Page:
For Massachusetts, this outmigration trend is bound to continue, or accelerate, given state demographics. That’s because in addition to a more mobile workforce, Massachusetts has a large and growing population over 65 years of age. Retirees on fixed income are more sensitive to cost variations among the states. As Young acknowledged, “Tax-induced migration is higher among people of retirement age, people living off investments rather than wages…” Thus, it is reasonable to assume that Massachusetts will see an uptick in the number of older residents subject to the income surtax and the estate tax who leave the Commonwealth for lower-tax environments.
The Young and Varner study’s methodology is flawed in two material respects. Young and Varner’s study has material weaknesses in terms of the time frame examined and the narrow definition of millionaire used. The study tracked migration by identifying California taxpayers who filed a full-year resident return in California in one year and part-time/nonresident return in an adjacent year.
This is not a sufficient timeframe, as many taxpayers may not make the decision to move in the immediate aftermath of the tax change. Experiencing the actual impact of the tax change may spur them to leave, and the process of changing domicile can take more than 12 months. Moreover, Young and Varner acknowledge that the vast majority of taxpayers reporting income of over $1 million in any one year are not likely to do so the following year, stating “a representative millionaire will only have a handful of years in the $1 million or more tax bracket.
Thus, it is highly conceivable that a millionaire could have filed in one year, not been subject to the tax in several subsequent years, and moved jurisdiction by the next time he or she is required to file as such. Such taxpayers would not be reflected in Young’s study.
Finally, the study controls for variables other than tax rates that influence a taxpayer’s decision, such as weather, housing costs, and a state’s economic strength. While this may isolate the effects of tax rates for academic purposes, in fact, all those factors are part of the decision-making process for taxpayers considering a move and, comparatively speaking, Massachusetts doesn’t do well on them.
Recent Massachusetts-specific data indicate that tax increases are the primary reason for those contemplating change of domicile. The Massachusetts Society of Certified Public Accountants recently released some alarming survey results about the impacts of the income surtax on outmigration. Approximately 82 percent of the 270 CPAs surveyed, representing 5,500 high-income Massachusetts taxpayers, indicated that their clients expressed plans to leave Massachusetts in the next 12 months, with 61 percent of them indicating tax policy is the primary reason, and the remaining 31 percent citing tax policy as a reason.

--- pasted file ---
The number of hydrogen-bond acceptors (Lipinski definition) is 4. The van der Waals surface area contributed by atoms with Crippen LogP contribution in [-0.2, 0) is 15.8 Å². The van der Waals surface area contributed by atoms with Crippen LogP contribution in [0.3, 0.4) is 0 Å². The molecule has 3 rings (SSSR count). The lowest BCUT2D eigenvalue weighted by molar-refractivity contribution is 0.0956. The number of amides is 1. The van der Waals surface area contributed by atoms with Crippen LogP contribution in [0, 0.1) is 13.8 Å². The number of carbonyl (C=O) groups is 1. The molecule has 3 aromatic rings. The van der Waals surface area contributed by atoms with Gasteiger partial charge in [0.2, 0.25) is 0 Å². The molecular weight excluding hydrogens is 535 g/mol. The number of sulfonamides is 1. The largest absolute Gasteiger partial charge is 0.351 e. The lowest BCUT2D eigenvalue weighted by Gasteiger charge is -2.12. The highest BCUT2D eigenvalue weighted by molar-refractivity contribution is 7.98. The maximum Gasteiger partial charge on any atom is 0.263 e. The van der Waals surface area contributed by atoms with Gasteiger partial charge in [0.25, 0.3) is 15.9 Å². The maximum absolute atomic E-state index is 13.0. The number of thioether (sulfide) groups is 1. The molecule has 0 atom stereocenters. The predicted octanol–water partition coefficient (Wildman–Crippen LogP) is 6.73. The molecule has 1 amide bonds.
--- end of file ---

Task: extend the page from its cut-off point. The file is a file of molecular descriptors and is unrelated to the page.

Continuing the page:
In other words, 100 percent of tax professionals report that tax policy is a factor in their clients considering leaving the Commonwealth. If even a fraction of those considering moving follow through, Massachusetts will lose significant tax revenue and never see a large portion of the revenue anticipated from the income surtax.
Finally, the notion that a tax increase will have no effect defies longstanding government logic and practice. A fundamental principle of tax policy is neutrality, meaning the tax system should exert minimal impact on the spending and decision-making of individuals and businesses. The system should be broad-based, utilize a low overall tax rate with few, if any, loopholes, and avoid multiple layers of taxation through tax pyramiding.
Implicit in this principle is the acknowledgement that tax policy that is not neutral motivates avoidance behavior. Governments acknowledge this to be true by routinely imposing tax increases to disincentivize certain behaviors, such as smoking through high cigarette excises or eating junk food by taxing candy and soda. Conversely, they provide tax breaks to encourage more of certain behaviors, such as capital investments through a generous investment tax credit or cleanup of contaminated sites through a brownfields tax credit.
It is inconsistent and unreasonable, then, to think that taxpayers affected by the 80 percent increase in the tax rate on income over a million dollars would have no reaction.
Lawmakers should support Gov. Maura Healey’s proposals to reduce the short-term capital gains tax rate and raise the income level at which the estate tax applies. Migration from Massachusetts, whether primarily or partly due to tax burdens, poses a challenge that policymakers cannot ignore. Easing the burden for those who shoulder it may by itself be insufficient to stem the tide, but it is a necessary part of any strategy to make Massachusetts more competitive.
Eileen McAnneny is a senior fellow in economic opportunity at the Pioneer Institute.